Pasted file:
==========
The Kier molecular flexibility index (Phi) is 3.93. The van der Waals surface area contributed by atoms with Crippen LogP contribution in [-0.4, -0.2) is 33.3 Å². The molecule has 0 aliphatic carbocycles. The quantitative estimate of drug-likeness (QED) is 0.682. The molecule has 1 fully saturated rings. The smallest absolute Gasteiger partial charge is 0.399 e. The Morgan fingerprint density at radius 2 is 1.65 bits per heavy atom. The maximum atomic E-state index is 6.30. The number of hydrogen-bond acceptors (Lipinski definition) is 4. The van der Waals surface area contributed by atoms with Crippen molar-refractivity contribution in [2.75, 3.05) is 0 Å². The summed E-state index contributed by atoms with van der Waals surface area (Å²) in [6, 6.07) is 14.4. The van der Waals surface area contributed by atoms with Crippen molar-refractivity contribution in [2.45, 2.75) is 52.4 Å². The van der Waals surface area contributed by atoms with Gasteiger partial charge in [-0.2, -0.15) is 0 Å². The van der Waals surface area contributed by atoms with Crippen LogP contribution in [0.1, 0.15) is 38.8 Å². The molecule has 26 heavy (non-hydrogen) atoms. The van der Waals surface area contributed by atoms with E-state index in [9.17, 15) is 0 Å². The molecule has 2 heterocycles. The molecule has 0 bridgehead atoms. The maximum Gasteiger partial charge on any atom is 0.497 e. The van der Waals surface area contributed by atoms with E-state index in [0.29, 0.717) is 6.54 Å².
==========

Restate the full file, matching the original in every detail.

The Kier molecular flexibility index (Phi) is 3.93. The van der Waals surface area contributed by atoms with Crippen LogP contribution in [-0.4, -0.2) is 33.3 Å². The molecule has 0 aliphatic carbocycles. The quantitative estimate of drug-likeness (QED) is 0.682. The molecule has 1 fully saturated rings. The smallest absolute Gasteiger partial charge is 0.399 e. The Morgan fingerprint density at radius 2 is 1.65 bits per heavy atom. The maximum atomic E-state index is 6.30. The number of hydrogen-bond acceptors (Lipinski definition) is 4. The van der Waals surface area contributed by atoms with Crippen molar-refractivity contribution in [2.75, 3.05) is 0 Å². The summed E-state index contributed by atoms with van der Waals surface area (Å²) in [6, 6.07) is 14.4. The van der Waals surface area contributed by atoms with Crippen molar-refractivity contribution in [2.45, 2.75) is 52.4 Å². The van der Waals surface area contributed by atoms with Gasteiger partial charge in [-0.2, -0.15) is 0 Å². The van der Waals surface area contributed by atoms with Crippen LogP contribution in [0.1, 0.15) is 38.8 Å². The molecule has 26 heavy (non-hydrogen) atoms. The van der Waals surface area contributed by atoms with E-state index in [9.17, 15) is 0 Å². The molecule has 2 heterocycles. The molecule has 0 bridgehead atoms. The maximum Gasteiger partial charge on any atom is 0.497 e. The van der Waals surface area contributed by atoms with E-state index in [0.29, 0.717) is 6.54 Å².